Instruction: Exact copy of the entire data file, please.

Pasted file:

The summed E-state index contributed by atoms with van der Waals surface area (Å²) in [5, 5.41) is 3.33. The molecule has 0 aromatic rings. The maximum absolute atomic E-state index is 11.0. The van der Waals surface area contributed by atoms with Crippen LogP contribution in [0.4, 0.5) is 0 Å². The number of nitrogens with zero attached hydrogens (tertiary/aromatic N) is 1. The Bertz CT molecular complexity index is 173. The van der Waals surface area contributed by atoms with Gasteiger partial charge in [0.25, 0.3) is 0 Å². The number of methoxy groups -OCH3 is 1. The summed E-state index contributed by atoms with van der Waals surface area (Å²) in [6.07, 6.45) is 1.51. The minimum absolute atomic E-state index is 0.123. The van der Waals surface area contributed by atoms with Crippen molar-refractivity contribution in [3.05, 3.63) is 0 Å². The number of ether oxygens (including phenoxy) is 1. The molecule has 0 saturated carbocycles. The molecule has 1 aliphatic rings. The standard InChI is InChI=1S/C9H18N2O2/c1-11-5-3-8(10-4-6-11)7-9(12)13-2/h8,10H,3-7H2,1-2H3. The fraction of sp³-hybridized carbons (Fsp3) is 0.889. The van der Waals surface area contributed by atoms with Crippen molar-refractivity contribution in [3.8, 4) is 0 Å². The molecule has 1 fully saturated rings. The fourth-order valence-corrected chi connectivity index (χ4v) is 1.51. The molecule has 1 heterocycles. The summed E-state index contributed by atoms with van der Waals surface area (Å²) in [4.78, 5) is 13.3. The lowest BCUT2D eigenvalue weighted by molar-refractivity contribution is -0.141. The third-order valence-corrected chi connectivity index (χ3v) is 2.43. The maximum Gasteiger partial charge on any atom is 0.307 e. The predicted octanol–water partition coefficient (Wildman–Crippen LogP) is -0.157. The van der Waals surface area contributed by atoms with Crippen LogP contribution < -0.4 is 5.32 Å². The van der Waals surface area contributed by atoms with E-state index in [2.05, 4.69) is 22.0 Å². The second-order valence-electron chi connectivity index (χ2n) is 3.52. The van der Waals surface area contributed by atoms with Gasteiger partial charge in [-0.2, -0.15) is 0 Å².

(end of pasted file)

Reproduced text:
The summed E-state index contributed by atoms with van der Waals surface area (Å²) in [5, 5.41) is 3.33. The molecule has 0 aromatic rings. The maximum absolute atomic E-state index is 11.0. The van der Waals surface area contributed by atoms with Crippen LogP contribution in [0.4, 0.5) is 0 Å². The number of nitrogens with zero attached hydrogens (tertiary/aromatic N) is 1. The Bertz CT molecular complexity index is 173. The van der Waals surface area contributed by atoms with Gasteiger partial charge in [0.25, 0.3) is 0 Å². The number of methoxy groups -OCH3 is 1. The summed E-state index contributed by atoms with van der Waals surface area (Å²) in [6.07, 6.45) is 1.51. The minimum absolute atomic E-state index is 0.123. The van der Waals surface area contributed by atoms with Crippen molar-refractivity contribution in [3.05, 3.63) is 0 Å². The number of ether oxygens (including phenoxy) is 1. The molecule has 0 saturated carbocycles. The molecule has 1 aliphatic rings. The standard InChI is InChI=1S/C9H18N2O2/c1-11-5-3-8(10-4-6-11)7-9(12)13-2/h8,10H,3-7H2,1-2H3. The fraction of sp³-hybridized carbons (Fsp3) is 0.889. The van der Waals surface area contributed by atoms with Crippen molar-refractivity contribution in [3.8, 4) is 0 Å². The molecule has 1 fully saturated rings. The fourth-order valence-corrected chi connectivity index (χ4v) is 1.51. The molecule has 1 heterocycles. The summed E-state index contributed by atoms with van der Waals surface area (Å²) in [4.78, 5) is 13.3. The lowest BCUT2D eigenvalue weighted by molar-refractivity contribution is -0.141. The third-order valence-corrected chi connectivity index (χ3v) is 2.43. The maximum Gasteiger partial charge on any atom is 0.307 e. The predicted octanol–water partition coefficient (Wildman–Crippen LogP) is -0.157. The van der Waals surface area contributed by atoms with Crippen LogP contribution < -0.4 is 5.32 Å². The van der Waals surface area contributed by atoms with E-state index in [2.05, 4.69) is 22.0 Å². The second-order valence-electron chi connectivity index (χ2n) is 3.52. The van der Waals surface area contributed by atoms with Gasteiger partial charge in [-0.2, -0.15) is 0 Å².